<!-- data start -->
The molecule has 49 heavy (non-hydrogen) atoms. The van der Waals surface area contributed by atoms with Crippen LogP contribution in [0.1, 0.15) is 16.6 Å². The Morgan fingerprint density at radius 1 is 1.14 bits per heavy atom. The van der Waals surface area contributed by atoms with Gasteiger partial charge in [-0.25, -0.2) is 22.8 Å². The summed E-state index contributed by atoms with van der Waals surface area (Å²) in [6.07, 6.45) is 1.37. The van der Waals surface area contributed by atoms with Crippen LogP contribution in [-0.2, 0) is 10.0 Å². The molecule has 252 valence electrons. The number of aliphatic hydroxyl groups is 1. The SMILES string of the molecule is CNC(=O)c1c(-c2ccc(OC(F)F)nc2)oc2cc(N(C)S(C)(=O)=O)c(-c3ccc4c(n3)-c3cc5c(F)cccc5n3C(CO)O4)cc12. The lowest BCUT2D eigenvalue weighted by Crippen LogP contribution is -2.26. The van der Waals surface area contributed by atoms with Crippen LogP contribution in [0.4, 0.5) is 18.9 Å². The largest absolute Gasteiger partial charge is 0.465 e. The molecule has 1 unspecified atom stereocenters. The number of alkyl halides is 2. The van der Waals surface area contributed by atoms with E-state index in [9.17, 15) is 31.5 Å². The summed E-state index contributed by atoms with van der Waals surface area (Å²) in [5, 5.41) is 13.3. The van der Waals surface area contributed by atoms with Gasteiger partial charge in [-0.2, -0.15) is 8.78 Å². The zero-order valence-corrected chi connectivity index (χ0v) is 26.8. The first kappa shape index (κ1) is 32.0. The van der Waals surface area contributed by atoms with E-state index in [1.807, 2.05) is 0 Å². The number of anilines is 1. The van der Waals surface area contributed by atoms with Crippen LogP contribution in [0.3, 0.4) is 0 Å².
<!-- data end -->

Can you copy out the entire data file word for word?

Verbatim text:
The molecule has 49 heavy (non-hydrogen) atoms. The van der Waals surface area contributed by atoms with Crippen LogP contribution in [0.1, 0.15) is 16.6 Å². The Morgan fingerprint density at radius 1 is 1.14 bits per heavy atom. The van der Waals surface area contributed by atoms with Gasteiger partial charge in [-0.25, -0.2) is 22.8 Å². The summed E-state index contributed by atoms with van der Waals surface area (Å²) in [6.07, 6.45) is 1.37. The van der Waals surface area contributed by atoms with Crippen LogP contribution in [-0.2, 0) is 10.0 Å². The molecule has 252 valence electrons. The number of aliphatic hydroxyl groups is 1. The SMILES string of the molecule is CNC(=O)c1c(-c2ccc(OC(F)F)nc2)oc2cc(N(C)S(C)(=O)=O)c(-c3ccc4c(n3)-c3cc5c(F)cccc5n3C(CO)O4)cc12. The lowest BCUT2D eigenvalue weighted by Crippen LogP contribution is -2.26. The van der Waals surface area contributed by atoms with Crippen LogP contribution in [0.4, 0.5) is 18.9 Å². The largest absolute Gasteiger partial charge is 0.465 e. The molecule has 1 unspecified atom stereocenters. The number of alkyl halides is 2. The van der Waals surface area contributed by atoms with E-state index in [9.17, 15) is 31.5 Å². The summed E-state index contributed by atoms with van der Waals surface area (Å²) in [5, 5.41) is 13.3. The van der Waals surface area contributed by atoms with Gasteiger partial charge in [-0.2, -0.15) is 8.78 Å². The zero-order valence-corrected chi connectivity index (χ0v) is 26.8. The first kappa shape index (κ1) is 32.0. The van der Waals surface area contributed by atoms with E-state index in [1.807, 2.05) is 0 Å². The number of anilines is 1. The van der Waals surface area contributed by atoms with Crippen LogP contribution in [0.3, 0.4) is 0 Å².